|Headquarters||Shiodome-building 1-9-1 Higashi-shinbashi, Minato-ku, Tokyo, Japan|
The company was formerly known as DDI Pocket, a subsidiary of KDDI. In 2004, the Carlyle Group acquired a majority stake from KDDI and changed the name of the company in February 2005. In 2010 SoftBank purchased 100% of the company.
Willcom, Inc. is a telecommunications company operating a PHS network covering almost all of Japan, and has the largest share of the Japanese PHS market. As other PHS operators are withdrawing their services, it is bound to become the only remaining PHS operator.
The number of its subscribers passed four million on May 29, 2006.
Willcom Okinawa Co., Ltd. is a subsidiary for operations in Okinawa.
The company was founded as a planning-company in 1994, and started to offer telephony services in 1995 under the brand DDI-Pocket. As an operator, it has mainly base stations of 500mW-radio output, unlike other PHS operators, which had mainly built 20 mW base stations.
The high output level caused some radio interference and it was difficult to place calls in dense areas such as Shinjuku, Tokyo during the network's early days, although these problems were eventually solved. On the other hand, high output (and sensitivity) can also earn wider coverage of area per base station, therefore the operator was able to expand its coverage faster than the competition. The market between PHS operators and cellular telephony companies was incredibly fierce, and until October 1996 it was not possible to make calls between PHS and cellular telephones. Even then, charges for calls between the two different systems were high.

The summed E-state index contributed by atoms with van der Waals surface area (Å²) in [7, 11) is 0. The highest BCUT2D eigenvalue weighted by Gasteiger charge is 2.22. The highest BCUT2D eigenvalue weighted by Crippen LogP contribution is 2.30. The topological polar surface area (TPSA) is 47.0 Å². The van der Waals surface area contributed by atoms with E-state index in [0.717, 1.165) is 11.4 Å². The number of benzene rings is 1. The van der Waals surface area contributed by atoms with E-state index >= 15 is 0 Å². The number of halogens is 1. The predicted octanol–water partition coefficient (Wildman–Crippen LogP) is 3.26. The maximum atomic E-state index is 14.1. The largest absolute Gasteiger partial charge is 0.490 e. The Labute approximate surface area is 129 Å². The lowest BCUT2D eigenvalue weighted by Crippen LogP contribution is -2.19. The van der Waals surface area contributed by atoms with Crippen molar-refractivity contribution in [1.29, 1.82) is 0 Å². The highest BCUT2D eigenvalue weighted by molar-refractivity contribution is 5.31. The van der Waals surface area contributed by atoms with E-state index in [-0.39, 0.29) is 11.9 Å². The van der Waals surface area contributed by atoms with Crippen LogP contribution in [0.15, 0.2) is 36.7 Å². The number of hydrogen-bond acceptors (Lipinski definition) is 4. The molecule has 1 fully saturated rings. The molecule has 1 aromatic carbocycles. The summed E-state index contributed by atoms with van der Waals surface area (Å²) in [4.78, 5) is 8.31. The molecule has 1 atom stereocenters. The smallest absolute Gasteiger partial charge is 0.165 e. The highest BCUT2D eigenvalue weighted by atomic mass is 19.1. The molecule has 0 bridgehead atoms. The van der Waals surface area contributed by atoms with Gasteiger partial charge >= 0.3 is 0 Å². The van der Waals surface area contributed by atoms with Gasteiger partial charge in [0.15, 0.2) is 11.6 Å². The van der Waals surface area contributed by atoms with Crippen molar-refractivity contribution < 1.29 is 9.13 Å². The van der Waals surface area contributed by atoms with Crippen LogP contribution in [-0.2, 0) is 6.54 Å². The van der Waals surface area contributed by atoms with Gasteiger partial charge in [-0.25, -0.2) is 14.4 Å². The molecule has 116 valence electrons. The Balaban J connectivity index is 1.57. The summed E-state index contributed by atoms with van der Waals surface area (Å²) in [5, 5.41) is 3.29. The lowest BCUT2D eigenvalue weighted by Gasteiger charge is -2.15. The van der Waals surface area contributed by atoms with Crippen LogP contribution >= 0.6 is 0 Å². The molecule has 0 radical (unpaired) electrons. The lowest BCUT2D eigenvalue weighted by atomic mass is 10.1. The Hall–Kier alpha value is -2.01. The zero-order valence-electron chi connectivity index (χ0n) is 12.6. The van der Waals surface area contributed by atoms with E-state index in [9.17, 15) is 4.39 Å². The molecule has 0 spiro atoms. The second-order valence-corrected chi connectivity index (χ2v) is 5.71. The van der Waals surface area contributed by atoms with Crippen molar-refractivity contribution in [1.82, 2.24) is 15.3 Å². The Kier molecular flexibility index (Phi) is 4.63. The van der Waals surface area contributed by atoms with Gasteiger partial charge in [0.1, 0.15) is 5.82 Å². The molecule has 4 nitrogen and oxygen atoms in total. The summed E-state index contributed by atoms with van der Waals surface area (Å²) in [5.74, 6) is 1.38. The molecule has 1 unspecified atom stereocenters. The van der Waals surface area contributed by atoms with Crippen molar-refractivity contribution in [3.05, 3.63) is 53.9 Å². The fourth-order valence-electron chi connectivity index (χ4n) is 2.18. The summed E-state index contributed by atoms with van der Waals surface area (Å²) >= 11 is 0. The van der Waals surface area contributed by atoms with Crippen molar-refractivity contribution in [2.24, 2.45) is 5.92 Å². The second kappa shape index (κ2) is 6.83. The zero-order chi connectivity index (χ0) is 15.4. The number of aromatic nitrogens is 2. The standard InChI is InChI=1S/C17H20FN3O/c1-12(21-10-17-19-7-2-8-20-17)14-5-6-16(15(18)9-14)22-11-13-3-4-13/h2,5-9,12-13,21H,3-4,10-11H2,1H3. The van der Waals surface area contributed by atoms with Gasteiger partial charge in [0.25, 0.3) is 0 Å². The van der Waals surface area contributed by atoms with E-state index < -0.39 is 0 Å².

PHS became popular because of its lower cost, causing cellular telephone companies to reduce their rates, which were initially considered too expensive. Furthermore, the coverage of the cellular companies quickly expanded to comparable levels. With the competitive advantage of PHS reduced, DDI-Pocket went through difficult years at the end of the 1990s and beginning of 2000s. The declining market for PHS service has caused the launch of its flat-rate service and its buyout by Carlyle.
On February 18, 2010, Willcom filed for bankruptcy with 206 billion yen in liabilities. This took place after Willcom was unable to reschedule its debt payments; the company had been losing subscribers to competing networks with greater data speeds.
- "SoftBank Annual Report 2011" (PDF). SoftBank. Retrieved 2012-06-13.
- Yoshinori Eki and Pavel Alpeyev (February 18, 2010). "Willcom Files for Bankruptcy Protection in Japan (Update3)". Bloomberg BusinessWeek.
- "Completion of Company Split and Increase and Decrease of Capital, etc. of WILLCOM, Inc.". SoftBank. 2010-12-21. Retrieved 2012-06-13.